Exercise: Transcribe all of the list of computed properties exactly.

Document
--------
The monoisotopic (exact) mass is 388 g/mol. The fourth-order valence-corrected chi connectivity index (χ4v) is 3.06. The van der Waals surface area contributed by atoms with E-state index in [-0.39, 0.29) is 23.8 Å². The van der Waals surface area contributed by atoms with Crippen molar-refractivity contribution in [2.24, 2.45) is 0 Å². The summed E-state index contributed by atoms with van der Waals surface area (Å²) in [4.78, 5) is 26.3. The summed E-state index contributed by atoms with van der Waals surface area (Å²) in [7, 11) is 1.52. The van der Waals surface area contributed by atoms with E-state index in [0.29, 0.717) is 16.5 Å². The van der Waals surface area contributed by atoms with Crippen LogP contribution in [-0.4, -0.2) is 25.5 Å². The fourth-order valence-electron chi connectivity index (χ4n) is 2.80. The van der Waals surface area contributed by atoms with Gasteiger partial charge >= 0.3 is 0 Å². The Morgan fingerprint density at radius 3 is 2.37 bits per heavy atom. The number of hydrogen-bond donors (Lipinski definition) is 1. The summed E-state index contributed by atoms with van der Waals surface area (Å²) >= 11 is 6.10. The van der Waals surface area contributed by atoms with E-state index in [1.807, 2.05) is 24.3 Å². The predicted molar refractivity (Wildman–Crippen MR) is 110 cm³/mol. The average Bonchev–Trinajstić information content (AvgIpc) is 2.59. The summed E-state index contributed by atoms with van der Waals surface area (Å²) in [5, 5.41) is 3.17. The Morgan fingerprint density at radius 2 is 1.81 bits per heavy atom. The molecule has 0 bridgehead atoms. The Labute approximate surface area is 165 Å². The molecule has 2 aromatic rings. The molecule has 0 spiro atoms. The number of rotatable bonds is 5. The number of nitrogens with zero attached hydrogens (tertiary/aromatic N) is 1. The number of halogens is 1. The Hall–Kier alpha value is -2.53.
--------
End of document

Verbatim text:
The monoisotopic (exact) mass is 388 g/mol. The fourth-order valence-corrected chi connectivity index (χ4v) is 3.06. The van der Waals surface area contributed by atoms with E-state index in [-0.39, 0.29) is 23.8 Å². The van der Waals surface area contributed by atoms with Crippen molar-refractivity contribution in [2.24, 2.45) is 0 Å². The summed E-state index contributed by atoms with van der Waals surface area (Å²) in [4.78, 5) is 26.3. The summed E-state index contributed by atoms with van der Waals surface area (Å²) in [7, 11) is 1.52. The van der Waals surface area contributed by atoms with E-state index in [0.29, 0.717) is 16.5 Å². The van der Waals surface area contributed by atoms with Crippen LogP contribution in [-0.4, -0.2) is 25.5 Å². The fourth-order valence-electron chi connectivity index (χ4n) is 2.80. The van der Waals surface area contributed by atoms with Gasteiger partial charge >= 0.3 is 0 Å². The Morgan fingerprint density at radius 3 is 2.37 bits per heavy atom. The number of hydrogen-bond donors (Lipinski definition) is 1. The summed E-state index contributed by atoms with van der Waals surface area (Å²) >= 11 is 6.10. The van der Waals surface area contributed by atoms with E-state index in [1.807, 2.05) is 24.3 Å². The predicted molar refractivity (Wildman–Crippen MR) is 110 cm³/mol. The average Bonchev–Trinajstić information content (AvgIpc) is 2.59. The summed E-state index contributed by atoms with van der Waals surface area (Å²) in [5, 5.41) is 3.17. The Morgan fingerprint density at radius 2 is 1.81 bits per heavy atom. The molecule has 0 bridgehead atoms. The Labute approximate surface area is 165 Å². The molecule has 2 aromatic rings. The molecule has 0 spiro atoms. The number of rotatable bonds is 5. The number of nitrogens with zero attached hydrogens (tertiary/aromatic N) is 1. The number of halogens is 1. The Hall–Kier alpha value is -2.53.